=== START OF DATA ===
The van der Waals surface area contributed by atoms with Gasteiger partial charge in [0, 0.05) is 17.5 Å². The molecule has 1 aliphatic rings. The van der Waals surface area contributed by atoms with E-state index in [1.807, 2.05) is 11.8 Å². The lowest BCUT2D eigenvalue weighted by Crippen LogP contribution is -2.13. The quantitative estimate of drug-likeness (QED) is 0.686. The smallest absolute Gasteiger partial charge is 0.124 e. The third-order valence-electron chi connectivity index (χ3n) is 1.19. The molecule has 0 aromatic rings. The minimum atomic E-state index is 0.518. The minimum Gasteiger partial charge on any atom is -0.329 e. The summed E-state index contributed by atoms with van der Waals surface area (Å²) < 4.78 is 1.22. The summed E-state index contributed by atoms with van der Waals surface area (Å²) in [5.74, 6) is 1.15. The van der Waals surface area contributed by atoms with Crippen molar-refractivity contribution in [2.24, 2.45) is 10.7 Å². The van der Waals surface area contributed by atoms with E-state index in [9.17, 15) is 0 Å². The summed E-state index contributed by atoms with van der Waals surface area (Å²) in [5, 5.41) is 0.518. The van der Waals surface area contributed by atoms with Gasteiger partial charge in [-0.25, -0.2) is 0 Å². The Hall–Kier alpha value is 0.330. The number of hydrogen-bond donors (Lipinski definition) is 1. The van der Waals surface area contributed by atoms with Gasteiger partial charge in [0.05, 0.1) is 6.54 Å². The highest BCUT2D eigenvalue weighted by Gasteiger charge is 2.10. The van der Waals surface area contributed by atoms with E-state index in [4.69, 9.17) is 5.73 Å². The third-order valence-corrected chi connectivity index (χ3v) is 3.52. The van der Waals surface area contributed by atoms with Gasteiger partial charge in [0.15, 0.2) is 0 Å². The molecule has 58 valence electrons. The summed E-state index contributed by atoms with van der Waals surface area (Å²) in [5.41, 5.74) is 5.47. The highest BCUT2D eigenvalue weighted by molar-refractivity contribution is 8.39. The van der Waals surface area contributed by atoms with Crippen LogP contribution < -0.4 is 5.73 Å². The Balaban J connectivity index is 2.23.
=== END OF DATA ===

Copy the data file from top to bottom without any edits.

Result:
The van der Waals surface area contributed by atoms with Gasteiger partial charge in [0, 0.05) is 17.5 Å². The molecule has 1 aliphatic rings. The van der Waals surface area contributed by atoms with E-state index in [1.807, 2.05) is 11.8 Å². The lowest BCUT2D eigenvalue weighted by Crippen LogP contribution is -2.13. The quantitative estimate of drug-likeness (QED) is 0.686. The smallest absolute Gasteiger partial charge is 0.124 e. The third-order valence-electron chi connectivity index (χ3n) is 1.19. The molecule has 0 aromatic rings. The minimum atomic E-state index is 0.518. The minimum Gasteiger partial charge on any atom is -0.329 e. The summed E-state index contributed by atoms with van der Waals surface area (Å²) < 4.78 is 1.22. The summed E-state index contributed by atoms with van der Waals surface area (Å²) in [5.74, 6) is 1.15. The van der Waals surface area contributed by atoms with Crippen molar-refractivity contribution in [2.24, 2.45) is 10.7 Å². The van der Waals surface area contributed by atoms with E-state index in [9.17, 15) is 0 Å². The summed E-state index contributed by atoms with van der Waals surface area (Å²) in [5, 5.41) is 0.518. The van der Waals surface area contributed by atoms with Gasteiger partial charge in [-0.25, -0.2) is 0 Å². The Hall–Kier alpha value is 0.330. The number of hydrogen-bond donors (Lipinski definition) is 1. The van der Waals surface area contributed by atoms with Gasteiger partial charge in [0.05, 0.1) is 6.54 Å². The highest BCUT2D eigenvalue weighted by Gasteiger charge is 2.10. The van der Waals surface area contributed by atoms with E-state index in [4.69, 9.17) is 5.73 Å². The third-order valence-corrected chi connectivity index (χ3v) is 3.52. The van der Waals surface area contributed by atoms with Gasteiger partial charge in [0.15, 0.2) is 0 Å². The molecule has 58 valence electrons. The summed E-state index contributed by atoms with van der Waals surface area (Å²) in [5.41, 5.74) is 5.47. The highest BCUT2D eigenvalue weighted by molar-refractivity contribution is 8.39. The van der Waals surface area contributed by atoms with Crippen LogP contribution < -0.4 is 5.73 Å². The Balaban J connectivity index is 2.23.